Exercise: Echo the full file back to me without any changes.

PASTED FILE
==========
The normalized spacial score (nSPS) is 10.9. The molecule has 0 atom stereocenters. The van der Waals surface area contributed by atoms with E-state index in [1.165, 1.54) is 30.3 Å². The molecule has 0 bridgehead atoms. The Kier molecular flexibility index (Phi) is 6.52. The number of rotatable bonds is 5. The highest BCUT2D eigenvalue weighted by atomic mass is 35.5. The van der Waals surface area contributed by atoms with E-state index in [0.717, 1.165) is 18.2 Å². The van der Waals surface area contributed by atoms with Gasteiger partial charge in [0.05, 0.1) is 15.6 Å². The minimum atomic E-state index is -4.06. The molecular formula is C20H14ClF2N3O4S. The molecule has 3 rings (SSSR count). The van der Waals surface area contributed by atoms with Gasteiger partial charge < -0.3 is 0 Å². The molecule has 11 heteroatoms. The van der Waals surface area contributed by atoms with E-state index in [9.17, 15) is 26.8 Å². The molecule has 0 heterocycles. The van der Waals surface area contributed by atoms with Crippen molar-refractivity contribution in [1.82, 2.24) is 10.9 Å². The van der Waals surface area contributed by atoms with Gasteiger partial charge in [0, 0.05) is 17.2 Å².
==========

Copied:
The normalized spacial score (nSPS) is 10.9. The molecule has 0 atom stereocenters. The van der Waals surface area contributed by atoms with E-state index in [1.165, 1.54) is 30.3 Å². The molecule has 0 bridgehead atoms. The Kier molecular flexibility index (Phi) is 6.52. The number of rotatable bonds is 5. The highest BCUT2D eigenvalue weighted by atomic mass is 35.5. The van der Waals surface area contributed by atoms with E-state index in [0.717, 1.165) is 18.2 Å². The van der Waals surface area contributed by atoms with Gasteiger partial charge in [0.05, 0.1) is 15.6 Å². The minimum atomic E-state index is -4.06. The molecular formula is C20H14ClF2N3O4S. The molecule has 3 rings (SSSR count). The van der Waals surface area contributed by atoms with Gasteiger partial charge < -0.3 is 0 Å². The molecule has 11 heteroatoms. The van der Waals surface area contributed by atoms with E-state index in [9.17, 15) is 26.8 Å². The molecule has 0 heterocycles. The van der Waals surface area contributed by atoms with Crippen molar-refractivity contribution in [1.82, 2.24) is 10.9 Å². The van der Waals surface area contributed by atoms with Gasteiger partial charge in [0, 0.05) is 17.2 Å².